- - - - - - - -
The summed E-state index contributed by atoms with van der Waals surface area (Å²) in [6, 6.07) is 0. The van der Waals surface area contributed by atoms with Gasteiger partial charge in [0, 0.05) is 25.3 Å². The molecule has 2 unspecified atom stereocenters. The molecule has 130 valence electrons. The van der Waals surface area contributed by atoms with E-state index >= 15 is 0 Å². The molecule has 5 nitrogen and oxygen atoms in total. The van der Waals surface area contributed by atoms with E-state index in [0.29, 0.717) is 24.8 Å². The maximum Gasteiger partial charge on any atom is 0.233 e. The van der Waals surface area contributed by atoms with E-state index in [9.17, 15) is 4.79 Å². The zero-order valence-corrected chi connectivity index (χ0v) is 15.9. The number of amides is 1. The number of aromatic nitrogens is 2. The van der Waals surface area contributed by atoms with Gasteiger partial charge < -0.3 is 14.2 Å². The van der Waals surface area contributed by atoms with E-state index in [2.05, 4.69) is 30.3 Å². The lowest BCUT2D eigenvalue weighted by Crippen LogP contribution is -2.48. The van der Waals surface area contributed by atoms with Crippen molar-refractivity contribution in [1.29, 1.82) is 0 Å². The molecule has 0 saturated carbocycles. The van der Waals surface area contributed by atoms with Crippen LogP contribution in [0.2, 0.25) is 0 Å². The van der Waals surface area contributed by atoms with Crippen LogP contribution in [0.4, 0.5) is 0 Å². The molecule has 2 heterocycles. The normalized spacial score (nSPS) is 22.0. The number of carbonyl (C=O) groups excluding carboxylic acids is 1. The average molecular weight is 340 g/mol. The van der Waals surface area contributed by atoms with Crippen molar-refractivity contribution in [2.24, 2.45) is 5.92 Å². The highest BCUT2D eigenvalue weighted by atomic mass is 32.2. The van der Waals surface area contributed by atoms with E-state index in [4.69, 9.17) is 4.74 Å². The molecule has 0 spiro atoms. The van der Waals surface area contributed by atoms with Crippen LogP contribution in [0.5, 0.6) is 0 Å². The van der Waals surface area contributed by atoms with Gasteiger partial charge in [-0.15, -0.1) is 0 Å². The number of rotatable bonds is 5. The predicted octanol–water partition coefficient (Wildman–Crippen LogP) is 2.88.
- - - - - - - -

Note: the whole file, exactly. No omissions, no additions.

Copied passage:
The summed E-state index contributed by atoms with van der Waals surface area (Å²) in [6, 6.07) is 0. The van der Waals surface area contributed by atoms with Gasteiger partial charge in [0, 0.05) is 25.3 Å². The molecule has 2 unspecified atom stereocenters. The molecule has 130 valence electrons. The van der Waals surface area contributed by atoms with E-state index >= 15 is 0 Å². The molecule has 5 nitrogen and oxygen atoms in total. The van der Waals surface area contributed by atoms with E-state index in [0.29, 0.717) is 24.8 Å². The maximum Gasteiger partial charge on any atom is 0.233 e. The van der Waals surface area contributed by atoms with E-state index in [9.17, 15) is 4.79 Å². The zero-order valence-corrected chi connectivity index (χ0v) is 15.9. The number of amides is 1. The number of aromatic nitrogens is 2. The van der Waals surface area contributed by atoms with Gasteiger partial charge < -0.3 is 14.2 Å². The van der Waals surface area contributed by atoms with E-state index in [2.05, 4.69) is 30.3 Å². The lowest BCUT2D eigenvalue weighted by Crippen LogP contribution is -2.48. The van der Waals surface area contributed by atoms with Crippen molar-refractivity contribution in [1.29, 1.82) is 0 Å². The molecule has 0 saturated carbocycles. The van der Waals surface area contributed by atoms with Crippen LogP contribution in [0.2, 0.25) is 0 Å². The van der Waals surface area contributed by atoms with Crippen LogP contribution in [0.4, 0.5) is 0 Å². The molecule has 2 heterocycles. The normalized spacial score (nSPS) is 22.0. The number of carbonyl (C=O) groups excluding carboxylic acids is 1. The average molecular weight is 340 g/mol. The van der Waals surface area contributed by atoms with Crippen molar-refractivity contribution in [2.24, 2.45) is 5.92 Å². The highest BCUT2D eigenvalue weighted by atomic mass is 32.2. The van der Waals surface area contributed by atoms with E-state index in [4.69, 9.17) is 4.74 Å². The molecule has 0 spiro atoms. The van der Waals surface area contributed by atoms with Crippen LogP contribution in [0.5, 0.6) is 0 Å². The van der Waals surface area contributed by atoms with Gasteiger partial charge in [-0.15, -0.1) is 0 Å². The number of rotatable bonds is 5. The predicted octanol–water partition coefficient (Wildman–Crippen LogP) is 2.88.